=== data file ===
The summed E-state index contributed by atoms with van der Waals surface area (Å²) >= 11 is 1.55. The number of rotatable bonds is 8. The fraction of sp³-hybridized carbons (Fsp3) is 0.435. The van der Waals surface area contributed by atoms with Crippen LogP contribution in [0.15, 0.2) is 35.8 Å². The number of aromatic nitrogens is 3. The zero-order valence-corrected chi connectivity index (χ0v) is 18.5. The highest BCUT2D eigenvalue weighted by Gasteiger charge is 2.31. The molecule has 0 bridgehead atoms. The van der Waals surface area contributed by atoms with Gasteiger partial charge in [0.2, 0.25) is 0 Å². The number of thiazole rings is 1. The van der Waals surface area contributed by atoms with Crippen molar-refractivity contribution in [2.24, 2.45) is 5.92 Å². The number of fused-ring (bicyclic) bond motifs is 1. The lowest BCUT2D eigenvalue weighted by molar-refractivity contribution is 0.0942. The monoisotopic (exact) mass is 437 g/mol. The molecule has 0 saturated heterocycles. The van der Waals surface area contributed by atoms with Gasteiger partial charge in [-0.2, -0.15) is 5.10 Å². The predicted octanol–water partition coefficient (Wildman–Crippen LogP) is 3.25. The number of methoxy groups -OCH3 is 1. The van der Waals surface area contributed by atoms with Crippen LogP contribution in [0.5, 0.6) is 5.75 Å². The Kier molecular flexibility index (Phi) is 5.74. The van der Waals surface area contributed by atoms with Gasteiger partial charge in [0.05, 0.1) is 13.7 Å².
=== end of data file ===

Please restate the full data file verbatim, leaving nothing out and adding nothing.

The summed E-state index contributed by atoms with van der Waals surface area (Å²) >= 11 is 1.55. The number of rotatable bonds is 8. The fraction of sp³-hybridized carbons (Fsp3) is 0.435. The van der Waals surface area contributed by atoms with Crippen LogP contribution in [0.15, 0.2) is 35.8 Å². The number of aromatic nitrogens is 3. The zero-order valence-corrected chi connectivity index (χ0v) is 18.5. The highest BCUT2D eigenvalue weighted by Gasteiger charge is 2.31. The molecule has 0 bridgehead atoms. The van der Waals surface area contributed by atoms with Gasteiger partial charge in [0.2, 0.25) is 0 Å². The number of thiazole rings is 1. The van der Waals surface area contributed by atoms with Crippen molar-refractivity contribution in [2.24, 2.45) is 5.92 Å². The number of fused-ring (bicyclic) bond motifs is 1. The lowest BCUT2D eigenvalue weighted by molar-refractivity contribution is 0.0942. The monoisotopic (exact) mass is 437 g/mol. The molecule has 0 saturated heterocycles. The van der Waals surface area contributed by atoms with Gasteiger partial charge in [-0.2, -0.15) is 5.10 Å². The predicted octanol–water partition coefficient (Wildman–Crippen LogP) is 3.25. The number of methoxy groups -OCH3 is 1. The van der Waals surface area contributed by atoms with Crippen LogP contribution in [0.5, 0.6) is 5.75 Å². The Kier molecular flexibility index (Phi) is 5.74. The van der Waals surface area contributed by atoms with Gasteiger partial charge in [0.05, 0.1) is 13.7 Å².